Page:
Bank Interest Rates Under "Pure Credit"
In lending "Tier Two" credit, banks would not be lending "other people's money." The "pure credit" interest charges for prime borrowers could therefore be set at 2% to 3%, reflecting the full real costs of expanded bank credit. The cost components for computing these interest rates would be:
- The risk of default, covered by an estimated 0.5% commercial capital credit insurance premium for acquiring full dividend payout shares of low-risk enterprises.
- The Federal Reserve discount rate (the service charge levied on loans to member banks), set at 0.5% or less.
- Lender administrative costs and profits, estimated at 1% to 2%.
Throughout every nation in the world there persists a largely unrecognized void in policies and programs to promote both sound economic development and the goal of expanded capital ownership. We need to bring a higher level of economic and social justice to the lives of all citizens, turning the people who currently own nothing in the way of productive assets into owners of capital. Since justice also mandates that government not simply confiscate past savings of others or unilaterally raise wages, the only way remaining for most people without capital to acquire property is through access to capital credit. Fortunately, capital credit can be made available to everyone without taking wealth from anyone.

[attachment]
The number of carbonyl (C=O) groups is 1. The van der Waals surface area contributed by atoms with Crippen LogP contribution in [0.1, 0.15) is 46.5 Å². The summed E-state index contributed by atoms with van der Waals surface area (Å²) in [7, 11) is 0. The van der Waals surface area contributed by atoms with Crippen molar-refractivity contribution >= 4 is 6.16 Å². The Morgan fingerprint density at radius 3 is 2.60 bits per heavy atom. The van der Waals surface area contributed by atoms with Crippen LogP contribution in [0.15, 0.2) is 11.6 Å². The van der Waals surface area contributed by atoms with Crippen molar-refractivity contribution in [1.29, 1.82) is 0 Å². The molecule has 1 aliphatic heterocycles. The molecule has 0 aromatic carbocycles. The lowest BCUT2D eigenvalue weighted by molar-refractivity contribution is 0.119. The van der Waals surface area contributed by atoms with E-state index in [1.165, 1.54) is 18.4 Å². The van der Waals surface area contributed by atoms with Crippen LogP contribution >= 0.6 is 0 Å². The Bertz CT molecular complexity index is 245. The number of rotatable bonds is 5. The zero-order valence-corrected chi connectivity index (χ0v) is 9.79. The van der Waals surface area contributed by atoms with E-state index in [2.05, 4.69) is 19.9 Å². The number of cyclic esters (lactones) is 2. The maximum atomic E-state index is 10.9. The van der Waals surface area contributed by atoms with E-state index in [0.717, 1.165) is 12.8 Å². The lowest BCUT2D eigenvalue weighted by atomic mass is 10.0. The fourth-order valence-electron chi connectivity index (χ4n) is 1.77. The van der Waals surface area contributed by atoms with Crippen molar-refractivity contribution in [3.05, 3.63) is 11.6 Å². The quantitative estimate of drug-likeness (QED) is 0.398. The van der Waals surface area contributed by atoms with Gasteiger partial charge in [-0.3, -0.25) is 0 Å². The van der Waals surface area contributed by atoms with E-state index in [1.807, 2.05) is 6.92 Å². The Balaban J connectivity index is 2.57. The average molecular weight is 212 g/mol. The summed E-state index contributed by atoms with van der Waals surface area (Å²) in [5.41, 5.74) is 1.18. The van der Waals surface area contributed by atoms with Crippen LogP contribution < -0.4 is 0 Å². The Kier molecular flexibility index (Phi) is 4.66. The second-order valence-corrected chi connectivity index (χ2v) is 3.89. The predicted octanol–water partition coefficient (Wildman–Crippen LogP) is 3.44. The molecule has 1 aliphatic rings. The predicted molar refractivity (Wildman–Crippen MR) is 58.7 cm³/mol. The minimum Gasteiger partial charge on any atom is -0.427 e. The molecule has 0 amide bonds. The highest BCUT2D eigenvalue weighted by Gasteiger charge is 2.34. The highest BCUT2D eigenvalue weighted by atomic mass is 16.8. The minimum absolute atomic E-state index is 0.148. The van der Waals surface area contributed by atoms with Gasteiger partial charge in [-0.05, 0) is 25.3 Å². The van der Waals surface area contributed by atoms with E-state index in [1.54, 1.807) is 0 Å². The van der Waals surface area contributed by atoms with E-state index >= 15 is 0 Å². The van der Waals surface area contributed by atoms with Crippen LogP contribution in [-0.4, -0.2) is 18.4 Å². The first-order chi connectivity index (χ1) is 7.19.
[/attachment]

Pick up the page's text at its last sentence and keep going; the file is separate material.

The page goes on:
Since capital credit is a "social good," arising from agreements between people, any nation in the world has the power to restructure its financial system to extend credit for the purchase of all domestically produced capital assets, radically reducing its dependency on foreign investors and accumulators of past wealth. Financial institutions are only tools, and as such, should promote fundamental human rights and the well-being of society as a whole.
Louis Kelso's proposal to use "pure credit" to convert "waste" into new and more productive technology would go a long way to restoring the perennial wisdom about the importance of access to property as a fundamental human right in a free and democratic society. The omission of this provision from the world's democracies and capitalist economies is one of the most unfortunate omissions in history.
Economic justice and empowerment for all was the essence of the American Revolution of 1776. Today every country, including America, has the opportunity to resurrect fundamental insights about broad distribution of property, and launch its own revolution for the world to emulate. This can be done by restructuring the central banking system and opening the discount window of the nation's central bank to provide every citizen a "capital homesteading" stake in the unlimited technological frontier.
Thus every nation in the world could achieve a true and equitable economic democracy, based on fundamental human rights as well as sound economic principles.